An intelligent, articulate scholar, Harrison MacWhite, survives a hostile Senate confirmation hearing at the hands of conservatives to become ambassador to Sarkan, a southeast Asian country... See full summary »
Valentine "Snakeskin" Xavier, a trouble-prone drifter trying to go straight, wanders into a small Mississippi town looking for a simple and honest life but finds himself embroiled with problem-filled women.
The destiny of three soldiers during World War II. The German officer Christian Diestl approves less and less of the war. Jewish-American Noah Ackerman deals with antisemitism at home and ... See full summary »
The professional mercenary Sir William Walker instigates a slave revolt on the Caribbean island of Queimada in order to help improve the British sugar trade. Years later he is sent again to... See full summary »
This comedy-drama is partially a gentle satire on America's drive to change the world in the post-war years. One year after World War II, Captain Fisby is sent to the village of Tobiki in ... See full summary »
Benson, is a Casanova who despises women and invents all sorts of tricks to bed them and leave them. His favorite one is going through Germany posing as an American GI of Teunonic extraction. Whenever he spots a girl he likes, he takes a Polarod picture of her house, knocks on the door waving the photo and pretending to be on a pilgrimage to this very cottage his grandmother so vividly described. It is an infallible system for a hit-and-run seduction. Benson seems content with his game until he meets Jamison, a real operator who has learned to combine sex with money. Jamison poses as an exiled prince and not only gets women to share his bed but also to bestow their jewels on him for the sake of the counterrevolution. Benson decides to corner Jamison's market on sex plus finance. A contest develops, and whoever wins will dominate a small Riviera resort as "King of the Mountain," the film's original title. Remade in 1988 as "Dirty Rotten Scoundrels." Written by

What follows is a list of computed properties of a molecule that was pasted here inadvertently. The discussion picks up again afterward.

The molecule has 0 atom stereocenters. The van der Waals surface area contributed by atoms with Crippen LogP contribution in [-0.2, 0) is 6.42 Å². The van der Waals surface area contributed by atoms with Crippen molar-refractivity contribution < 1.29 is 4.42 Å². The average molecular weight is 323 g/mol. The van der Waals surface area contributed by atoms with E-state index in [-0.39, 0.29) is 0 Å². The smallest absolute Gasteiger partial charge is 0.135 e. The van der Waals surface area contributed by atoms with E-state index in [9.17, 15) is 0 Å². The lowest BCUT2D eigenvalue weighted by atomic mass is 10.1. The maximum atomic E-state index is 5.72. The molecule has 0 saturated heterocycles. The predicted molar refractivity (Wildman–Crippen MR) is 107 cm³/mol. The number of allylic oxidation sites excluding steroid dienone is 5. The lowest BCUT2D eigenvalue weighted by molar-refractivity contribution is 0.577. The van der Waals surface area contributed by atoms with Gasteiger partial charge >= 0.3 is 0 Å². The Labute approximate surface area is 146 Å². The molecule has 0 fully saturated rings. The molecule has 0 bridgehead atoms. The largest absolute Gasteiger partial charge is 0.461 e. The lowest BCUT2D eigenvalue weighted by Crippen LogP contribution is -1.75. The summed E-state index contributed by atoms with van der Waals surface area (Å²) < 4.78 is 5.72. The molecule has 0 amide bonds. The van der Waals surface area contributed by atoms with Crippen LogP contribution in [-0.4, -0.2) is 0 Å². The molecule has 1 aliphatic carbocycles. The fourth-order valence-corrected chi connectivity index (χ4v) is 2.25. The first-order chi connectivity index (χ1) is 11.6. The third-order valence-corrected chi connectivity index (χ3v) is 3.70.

Marlon Brando said that he found co-star David Niven so funny, he often broke into uncontrollable laughter during filming, thus ruining many takes. It was so bad that he would have to force himself not to look Niven in the eye during filming. See more »
Being the basis for "Dirty Rotten Scoundrels," I couldn't help watching this one. I had the bad fortune of seeing the remake first, however, and they are scene-by-scene identical up until the last bits. I think that I liked "Bedtime Story" more, however. Marlon Brando did a much better job than Steve Martin did 25 years later. David Niven played the part better too. "Dirty Rotten Scoundrels" twisted the end of the movie and set it up for a sequel, but that never came through. I like it fine, anyway, just how it is.
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